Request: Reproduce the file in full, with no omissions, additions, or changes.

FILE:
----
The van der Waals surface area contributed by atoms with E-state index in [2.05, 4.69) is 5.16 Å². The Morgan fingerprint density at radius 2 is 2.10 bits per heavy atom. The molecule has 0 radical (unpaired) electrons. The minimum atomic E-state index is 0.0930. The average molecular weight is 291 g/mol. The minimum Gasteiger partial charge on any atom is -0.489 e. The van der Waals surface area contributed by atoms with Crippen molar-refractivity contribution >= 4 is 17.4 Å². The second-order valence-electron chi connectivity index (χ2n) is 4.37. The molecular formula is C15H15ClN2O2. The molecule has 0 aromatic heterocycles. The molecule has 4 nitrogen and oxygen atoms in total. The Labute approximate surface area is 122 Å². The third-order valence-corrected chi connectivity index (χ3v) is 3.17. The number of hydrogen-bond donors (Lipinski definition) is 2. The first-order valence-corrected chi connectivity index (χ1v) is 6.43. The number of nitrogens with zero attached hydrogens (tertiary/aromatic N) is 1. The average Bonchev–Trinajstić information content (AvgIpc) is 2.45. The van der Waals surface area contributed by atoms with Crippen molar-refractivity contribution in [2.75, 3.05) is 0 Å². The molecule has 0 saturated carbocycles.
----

The van der Waals surface area contributed by atoms with E-state index in [2.05, 4.69) is 5.16 Å². The Morgan fingerprint density at radius 2 is 2.10 bits per heavy atom. The molecule has 0 radical (unpaired) electrons. The minimum atomic E-state index is 0.0930. The average molecular weight is 291 g/mol. The minimum Gasteiger partial charge on any atom is -0.489 e. The van der Waals surface area contributed by atoms with Crippen molar-refractivity contribution >= 4 is 17.4 Å². The second-order valence-electron chi connectivity index (χ2n) is 4.37. The molecular formula is C15H15ClN2O2. The molecule has 0 aromatic heterocycles. The molecule has 4 nitrogen and oxygen atoms in total. The Labute approximate surface area is 122 Å². The third-order valence-corrected chi connectivity index (χ3v) is 3.17. The number of hydrogen-bond donors (Lipinski definition) is 2. The first-order valence-corrected chi connectivity index (χ1v) is 6.43. The number of nitrogens with zero attached hydrogens (tertiary/aromatic N) is 1. The average Bonchev–Trinajstić information content (AvgIpc) is 2.45. The van der Waals surface area contributed by atoms with Crippen molar-refractivity contribution in [2.75, 3.05) is 0 Å². The molecule has 0 saturated carbocycles.